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Clinical Trial
, 82 (8), 1089-98

Back and Abdominal Muscle Function During Stabilization Exercises

Clinical Trial

Back and Abdominal Muscle Function During Stabilization Exercises

J P Arokoski et al. Arch Phys Med Rehabil.


Objectives: To assess the paraspinal and abdominal muscle activities during different therapeutic exercises and to study how load increment produced by varying limb movements and trunk positions could affect these muscle activities.

Design: A cross-sectional study comparing muscle activities between men and women.

Setting: Rehabilitation clinic in university hospital.

Participants: Twenty-four healthy volunteers (14 women, 10 men) aged 21 to 39 years.

Interventions: Subjects performed 16 different therapeutic exercises commonly used to treat low back pain.

Main outcome measures: Surface electromyography was recorded from the paraspinal (T9, L5) and abdominal (rectus abdominis, obliquus externus) muscles during these exercises. Average electromyographic amplitudes obtained during the exercises were normalized to the amplitude in maximal voluntary contraction (% MVC) to produce interindividually comparable muscle activity assessments.

Results: Mean average normalized electromyographic amplitudes (% MVC) of the exercises were below 50% MVC. At L5 level, the multifidus muscle activities were significantly higher (p <.05) in women than in men, whereas no significant difference was found at T9 level. Similarly, rectus abdominis and obliquus externus activities were significantly higher (p <.001, p <.05) in women than in men. Load increment in hands or unbalanced trunk and limb movements produced higher paraspinal and abdominal muscle activities (p <.05).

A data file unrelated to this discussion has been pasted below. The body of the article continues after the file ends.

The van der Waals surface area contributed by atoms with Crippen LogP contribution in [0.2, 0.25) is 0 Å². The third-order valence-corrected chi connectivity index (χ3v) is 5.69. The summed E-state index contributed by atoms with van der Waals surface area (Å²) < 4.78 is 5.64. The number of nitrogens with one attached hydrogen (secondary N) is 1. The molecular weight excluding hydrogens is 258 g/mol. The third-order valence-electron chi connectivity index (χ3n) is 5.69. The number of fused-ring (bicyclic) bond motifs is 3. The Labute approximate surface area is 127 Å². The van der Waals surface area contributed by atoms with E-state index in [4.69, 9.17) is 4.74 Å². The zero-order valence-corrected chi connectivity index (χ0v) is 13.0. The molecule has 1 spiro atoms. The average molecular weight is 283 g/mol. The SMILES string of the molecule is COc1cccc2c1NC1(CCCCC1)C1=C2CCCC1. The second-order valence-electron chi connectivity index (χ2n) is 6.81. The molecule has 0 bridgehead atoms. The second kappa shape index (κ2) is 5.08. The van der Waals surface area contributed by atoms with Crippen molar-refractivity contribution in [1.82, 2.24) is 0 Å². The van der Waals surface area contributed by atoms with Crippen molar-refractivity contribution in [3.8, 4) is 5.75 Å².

Conclusions: Simple therapeutic exercises are effective in activating both abdominal and paraspinal muscles. By changing limb and trunk positions or unbalancing trunk movements, it is possible to increase trunk muscle activities. Women were better able to activate their stabilizing trunk muscles than men; but it is also possible that men, having a much higher degree of strength on maximal contraction, only need to activate a smaller amount of that maximum to perform a similar activity.

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